Following emerging best practices for dataset publication, steps were made to ensure that the data was both accessible and had potentially larger reach. A Digital Object Identifier (DOI) was made so that the dataset can easily be referenced in publications and can be discovered, through records to be created in Research Data Australia. Google Analytics have been used to assess the site traffic and allow for us to better understand the users’ interests.  Beyond these automated analytic metrics, an online form was embedded on the website to allow visitors to reach out to get further information and initiate conversations with the authors. These steps were based on the requirement that the site would serve as a starting point for further discussion and collaboration.

App deployment was managed using Bitbucket for version control. App hosting occurred on an RMIT server using Redhat with SSL browser security. This project was a ’proof of concept’ for research translation and for communication of environmental science using digital platforms, which are “bespoke” / customised to the research project. The R language (and packages there within) provide a complete coding environment from: data processing, analysis, through to data visualisation and reporting (both pdf and web based), providing researchers with a single environment to undertake and communicate their research. One outcome of this project is to share the roadmap for other researchers at RMIT, with the purpose of introducing researchers to new tools and techniques for enhancing and communicating their research practice.

Presentation of point data rather than models

Soil data is increasingly being presented as modelled spatial layers. There is often a lack of communication of the accuracy and confidence in predicted information. Background concentrations of metals in soil can vary by 100 fold within a single soil sample. Therefore, at this stage it was considered most relevant to simply present the results and then provide summary statistics that clearly describe the data variability.

Next Steps

There are key directions for further research. First, expand the dataset and user interface to meet needs of not just the environmental assessment industry but also agricultural, mining and research industries. Second, assess how to merge local data with national datasets. Third, to develop predictive spatial models for background concentrations.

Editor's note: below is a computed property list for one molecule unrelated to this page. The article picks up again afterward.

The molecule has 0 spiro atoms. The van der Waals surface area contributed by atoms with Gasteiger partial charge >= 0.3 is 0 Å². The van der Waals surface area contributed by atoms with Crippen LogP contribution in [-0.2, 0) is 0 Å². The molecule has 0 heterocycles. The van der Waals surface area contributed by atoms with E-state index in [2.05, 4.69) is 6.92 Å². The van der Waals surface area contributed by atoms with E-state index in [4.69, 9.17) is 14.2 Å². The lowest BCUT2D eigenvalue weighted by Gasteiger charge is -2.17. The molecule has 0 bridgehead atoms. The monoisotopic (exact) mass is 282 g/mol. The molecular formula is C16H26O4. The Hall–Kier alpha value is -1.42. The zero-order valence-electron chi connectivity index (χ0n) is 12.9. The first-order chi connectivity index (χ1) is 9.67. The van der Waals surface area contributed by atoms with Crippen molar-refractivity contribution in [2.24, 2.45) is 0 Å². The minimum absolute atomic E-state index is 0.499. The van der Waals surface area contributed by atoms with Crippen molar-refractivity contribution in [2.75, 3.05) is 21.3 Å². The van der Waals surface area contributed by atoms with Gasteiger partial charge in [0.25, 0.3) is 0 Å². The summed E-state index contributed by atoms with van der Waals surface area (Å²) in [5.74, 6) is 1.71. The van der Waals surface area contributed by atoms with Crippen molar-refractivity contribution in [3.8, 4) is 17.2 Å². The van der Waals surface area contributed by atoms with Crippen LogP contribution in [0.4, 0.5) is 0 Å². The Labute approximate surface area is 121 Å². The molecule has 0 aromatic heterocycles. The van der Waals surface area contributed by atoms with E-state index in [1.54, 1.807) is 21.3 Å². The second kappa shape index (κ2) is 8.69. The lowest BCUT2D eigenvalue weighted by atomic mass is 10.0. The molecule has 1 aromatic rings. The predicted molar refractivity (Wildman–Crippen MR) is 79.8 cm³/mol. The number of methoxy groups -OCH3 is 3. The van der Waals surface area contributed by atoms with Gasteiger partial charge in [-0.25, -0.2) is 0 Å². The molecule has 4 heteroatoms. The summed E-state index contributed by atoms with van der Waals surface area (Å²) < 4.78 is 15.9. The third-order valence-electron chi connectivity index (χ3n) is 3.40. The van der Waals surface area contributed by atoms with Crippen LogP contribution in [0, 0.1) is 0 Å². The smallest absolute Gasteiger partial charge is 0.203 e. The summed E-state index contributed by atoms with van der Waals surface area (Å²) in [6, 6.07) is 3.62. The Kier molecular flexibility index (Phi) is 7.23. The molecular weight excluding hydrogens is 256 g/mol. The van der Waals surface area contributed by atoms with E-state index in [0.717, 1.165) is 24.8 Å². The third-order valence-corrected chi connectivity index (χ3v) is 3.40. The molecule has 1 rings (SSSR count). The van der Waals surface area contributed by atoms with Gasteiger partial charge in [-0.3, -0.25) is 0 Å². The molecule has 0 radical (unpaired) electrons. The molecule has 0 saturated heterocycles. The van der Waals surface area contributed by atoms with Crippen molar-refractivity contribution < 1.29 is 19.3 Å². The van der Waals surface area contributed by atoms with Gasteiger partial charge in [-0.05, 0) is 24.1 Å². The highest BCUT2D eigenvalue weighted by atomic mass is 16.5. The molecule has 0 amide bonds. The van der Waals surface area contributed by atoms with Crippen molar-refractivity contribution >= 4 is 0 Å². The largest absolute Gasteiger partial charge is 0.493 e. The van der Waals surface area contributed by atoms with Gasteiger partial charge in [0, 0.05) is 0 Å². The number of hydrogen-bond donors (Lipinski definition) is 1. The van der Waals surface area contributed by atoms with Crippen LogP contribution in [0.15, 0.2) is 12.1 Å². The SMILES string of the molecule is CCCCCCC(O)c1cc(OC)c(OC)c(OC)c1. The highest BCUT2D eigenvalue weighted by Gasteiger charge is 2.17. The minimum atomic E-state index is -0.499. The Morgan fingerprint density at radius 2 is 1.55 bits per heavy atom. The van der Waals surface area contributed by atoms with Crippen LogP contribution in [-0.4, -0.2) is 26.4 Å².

The authors would like to acknowledge the financial support of the Hazwaste Fund (project S43-0065) and the Australian Contaminated Land Consultants Association (ACLCA) Victoria.  We also acknowledge and thank the R project for freely available statistical computing (


  1.    R Core Team, 2016. R: A language and environment for statistical computing, in: Computing, Vienna, Austria.
  2.    Chang, W., Cheng, J., Allaire, J., Xie, Y., McPherson, J., 2017. Package ‘shiny’, Web Application Framework for R, version 1.0.5. CRAN.
  3.    Pebesma, E., Bivand, R., Racine, E., Sumner, M., Cook, I., Keitt, T., Lovelace, R., Wickham, H., Ooms, J., Müller, K., 2018. sf: Simple Features for R, R package, version 0.6-3. CRAN
  4.     Allaire, J., Horner, J., 2017. Package ‘markdown’, version 0.8. CRAN.
  5.    Xie, Yihui (2018). knitr: A General-Purpose Package for Dynamic Report Generation in R. R package version 1.20. CRAN


Ian Thomas ( is a software developer and system administrator at the Research Capability Unit at RMIT University. He has worked in data curation for output of high-performance computing systems, microscopy data for materials, and screen media objects (film and television). His current work is in high-performance computing, containerized research workflows and in cloud-based platforms in support of eResearch applications.